KARACHI: Objecting to allegations of making promises of monetary compensation to the acid victim and subject in the Oscar winning documentary, ‘Saving Face’, director Sharmeen Obaid-Chinoy has said that she believes the subject’s husband is pulling the strings.
The director clarified to The Express Tribune that no court summons or legal notices from the Multan court had been received yet. In case notices are received, she said their legal team would be consulted on the way forward.
Obaid-Chinoy said that non-governmental organisation Islamic Health had extended support in the form of bearing costs for reconstructive surgery of the two chief subjects in the film, Zakia and Rukhsana. They were to be operated on by Dr Mohammad Ali Jawad, also featured in the film.
A June 28 release from Islamic Health stated that Dr Jawad returned to Pakistan in April of this year as part of his annual surgical camps. In collaboration with Islamic health, reconstructive surgery was extended to both the subjects. Zakia was operated on.
However, Rukhsana refused the surgery due to unknown reasons.
Obaid-Chinoy told The Express Tribune that Rukhsana was still living with her husband, and in-laws, who had thrown acid over her and doused her with petrol, respectively. “I feel sad and sympathise with her, and I believe her husband is pulling the strings.”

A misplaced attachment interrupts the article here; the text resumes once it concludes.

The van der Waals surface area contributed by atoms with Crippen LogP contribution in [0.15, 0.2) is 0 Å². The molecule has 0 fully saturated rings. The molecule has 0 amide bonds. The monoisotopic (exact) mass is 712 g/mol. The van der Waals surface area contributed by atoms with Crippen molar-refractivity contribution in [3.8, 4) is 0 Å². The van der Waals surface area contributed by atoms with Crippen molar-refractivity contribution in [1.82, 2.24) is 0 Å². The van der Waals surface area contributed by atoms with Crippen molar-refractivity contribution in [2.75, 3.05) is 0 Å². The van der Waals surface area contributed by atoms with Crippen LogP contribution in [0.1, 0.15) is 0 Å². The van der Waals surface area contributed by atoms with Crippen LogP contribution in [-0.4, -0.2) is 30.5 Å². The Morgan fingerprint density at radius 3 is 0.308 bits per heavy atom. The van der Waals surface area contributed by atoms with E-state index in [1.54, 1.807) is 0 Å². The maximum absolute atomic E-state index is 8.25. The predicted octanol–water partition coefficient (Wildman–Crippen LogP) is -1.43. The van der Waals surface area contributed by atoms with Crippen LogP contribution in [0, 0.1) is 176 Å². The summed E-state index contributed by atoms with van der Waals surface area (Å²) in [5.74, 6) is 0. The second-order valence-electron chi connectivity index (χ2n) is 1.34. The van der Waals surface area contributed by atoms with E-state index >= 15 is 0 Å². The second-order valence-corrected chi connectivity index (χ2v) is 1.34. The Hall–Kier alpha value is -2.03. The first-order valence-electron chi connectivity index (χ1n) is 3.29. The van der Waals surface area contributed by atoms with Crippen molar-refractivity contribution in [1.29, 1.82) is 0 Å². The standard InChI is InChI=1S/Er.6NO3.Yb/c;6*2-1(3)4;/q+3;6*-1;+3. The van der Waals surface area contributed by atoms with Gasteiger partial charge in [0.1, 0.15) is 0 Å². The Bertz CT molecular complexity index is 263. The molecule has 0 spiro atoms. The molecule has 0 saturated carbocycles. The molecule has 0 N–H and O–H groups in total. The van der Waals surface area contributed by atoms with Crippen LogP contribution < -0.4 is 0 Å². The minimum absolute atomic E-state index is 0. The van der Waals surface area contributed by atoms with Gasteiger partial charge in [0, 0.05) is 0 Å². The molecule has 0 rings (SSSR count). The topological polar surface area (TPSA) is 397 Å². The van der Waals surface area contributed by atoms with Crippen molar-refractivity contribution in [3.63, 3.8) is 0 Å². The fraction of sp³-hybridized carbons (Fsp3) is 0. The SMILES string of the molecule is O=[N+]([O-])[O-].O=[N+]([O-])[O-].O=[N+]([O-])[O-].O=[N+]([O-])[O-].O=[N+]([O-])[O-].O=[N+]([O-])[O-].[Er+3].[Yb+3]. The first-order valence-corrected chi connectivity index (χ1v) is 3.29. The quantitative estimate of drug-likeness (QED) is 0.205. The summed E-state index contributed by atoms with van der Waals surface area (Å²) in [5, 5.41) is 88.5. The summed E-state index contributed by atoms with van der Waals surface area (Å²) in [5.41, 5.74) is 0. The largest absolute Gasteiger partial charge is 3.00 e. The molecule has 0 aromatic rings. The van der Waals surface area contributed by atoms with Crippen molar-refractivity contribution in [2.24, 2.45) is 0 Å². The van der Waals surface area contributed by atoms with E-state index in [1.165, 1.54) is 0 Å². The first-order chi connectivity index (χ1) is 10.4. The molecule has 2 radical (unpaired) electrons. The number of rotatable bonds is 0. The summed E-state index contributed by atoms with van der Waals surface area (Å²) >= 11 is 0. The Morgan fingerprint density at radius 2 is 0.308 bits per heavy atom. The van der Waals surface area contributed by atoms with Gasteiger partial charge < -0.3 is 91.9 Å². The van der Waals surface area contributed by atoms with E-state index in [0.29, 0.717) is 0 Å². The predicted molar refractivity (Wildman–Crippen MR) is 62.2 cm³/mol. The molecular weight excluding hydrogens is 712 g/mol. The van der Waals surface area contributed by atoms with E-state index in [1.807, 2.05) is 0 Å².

Responding to a question on whether she had ever extended any promise of money, or in kind payments to Rukhsana’s family, Obaid-Chinoy said “no one from the documentary filmmaking world would ever offer money, its unethical.” She went on to add, “this is not my first documentary film, but this is the first time such an incident has happened.”
Acid victim Rukhsana, featured in Sharmeen Obaid-Chinoy’s Oscar winning documentary Saving Face, had alleged that the filmmaker promised to give her Rs3 million and a house, and also promised to help her with plastic surgery for working in the film, but did not fulfil any of her promises.
The filmmaker said that Islamic Health has come out again offering to arrange surgery. An international donor had initially offered to buy Rukhsana a house under her own name, so as to prevent it from being usurped by her husband or in-laws. However, that offer was refused by Rukhsana.
For her part, Obaid-Chinoy says they are doing “all we can to help Rukhsana.”
With respect to involvement with Islamic Health and her own out reach programme for acid victims, the Oscar winning director said they are currently designing public service materials which will be used by the NGO and its local partners to spread awareness about acid crimes and the punishments carried against it under Pakistani laws.
Saving Face, a 40-minute film, focuses on Zakia and Rukhsana as they fight to rebuild their lives after being attacked by their husbands.
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